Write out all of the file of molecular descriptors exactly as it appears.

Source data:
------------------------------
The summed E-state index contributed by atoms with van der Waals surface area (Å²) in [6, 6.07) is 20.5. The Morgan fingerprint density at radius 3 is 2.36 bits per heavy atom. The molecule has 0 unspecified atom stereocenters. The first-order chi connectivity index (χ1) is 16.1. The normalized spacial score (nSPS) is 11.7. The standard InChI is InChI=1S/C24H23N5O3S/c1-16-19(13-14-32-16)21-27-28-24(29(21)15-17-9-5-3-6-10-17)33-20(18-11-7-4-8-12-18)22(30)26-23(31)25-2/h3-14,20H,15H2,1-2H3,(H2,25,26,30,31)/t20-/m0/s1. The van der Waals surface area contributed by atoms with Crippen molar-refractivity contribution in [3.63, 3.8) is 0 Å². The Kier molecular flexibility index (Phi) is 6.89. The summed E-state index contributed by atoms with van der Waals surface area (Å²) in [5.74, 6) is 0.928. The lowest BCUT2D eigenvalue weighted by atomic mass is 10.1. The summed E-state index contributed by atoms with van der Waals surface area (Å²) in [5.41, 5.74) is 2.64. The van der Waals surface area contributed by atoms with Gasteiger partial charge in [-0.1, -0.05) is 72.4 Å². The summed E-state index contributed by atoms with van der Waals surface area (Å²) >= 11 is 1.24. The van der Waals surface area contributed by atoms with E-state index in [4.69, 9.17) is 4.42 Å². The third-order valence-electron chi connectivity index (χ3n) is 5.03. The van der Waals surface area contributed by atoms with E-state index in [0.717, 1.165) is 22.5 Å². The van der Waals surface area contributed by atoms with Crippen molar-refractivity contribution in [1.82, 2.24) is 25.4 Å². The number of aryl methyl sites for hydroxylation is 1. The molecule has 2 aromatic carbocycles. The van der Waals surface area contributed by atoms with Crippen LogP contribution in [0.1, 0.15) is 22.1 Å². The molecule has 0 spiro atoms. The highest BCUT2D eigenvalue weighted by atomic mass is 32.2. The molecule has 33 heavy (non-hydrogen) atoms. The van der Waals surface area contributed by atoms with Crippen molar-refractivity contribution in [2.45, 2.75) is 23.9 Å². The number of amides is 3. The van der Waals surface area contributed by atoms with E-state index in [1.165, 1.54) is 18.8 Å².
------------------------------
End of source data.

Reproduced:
The summed E-state index contributed by atoms with van der Waals surface area (Å²) in [6, 6.07) is 20.5. The Morgan fingerprint density at radius 3 is 2.36 bits per heavy atom. The molecule has 0 unspecified atom stereocenters. The first-order chi connectivity index (χ1) is 16.1. The normalized spacial score (nSPS) is 11.7. The standard InChI is InChI=1S/C24H23N5O3S/c1-16-19(13-14-32-16)21-27-28-24(29(21)15-17-9-5-3-6-10-17)33-20(18-11-7-4-8-12-18)22(30)26-23(31)25-2/h3-14,20H,15H2,1-2H3,(H2,25,26,30,31)/t20-/m0/s1. The van der Waals surface area contributed by atoms with Crippen molar-refractivity contribution in [3.63, 3.8) is 0 Å². The Kier molecular flexibility index (Phi) is 6.89. The summed E-state index contributed by atoms with van der Waals surface area (Å²) in [5.74, 6) is 0.928. The lowest BCUT2D eigenvalue weighted by atomic mass is 10.1. The summed E-state index contributed by atoms with van der Waals surface area (Å²) in [5.41, 5.74) is 2.64. The van der Waals surface area contributed by atoms with Gasteiger partial charge in [-0.1, -0.05) is 72.4 Å². The summed E-state index contributed by atoms with van der Waals surface area (Å²) >= 11 is 1.24. The van der Waals surface area contributed by atoms with E-state index in [4.69, 9.17) is 4.42 Å². The third-order valence-electron chi connectivity index (χ3n) is 5.03. The van der Waals surface area contributed by atoms with E-state index in [0.717, 1.165) is 22.5 Å². The van der Waals surface area contributed by atoms with Crippen molar-refractivity contribution in [1.82, 2.24) is 25.4 Å². The number of aryl methyl sites for hydroxylation is 1. The molecule has 2 aromatic carbocycles. The van der Waals surface area contributed by atoms with Crippen LogP contribution in [0.1, 0.15) is 22.1 Å². The molecule has 0 spiro atoms. The highest BCUT2D eigenvalue weighted by atomic mass is 32.2. The molecule has 33 heavy (non-hydrogen) atoms. The van der Waals surface area contributed by atoms with Crippen molar-refractivity contribution in [2.45, 2.75) is 23.9 Å². The number of amides is 3. The van der Waals surface area contributed by atoms with E-state index in [1.165, 1.54) is 18.8 Å².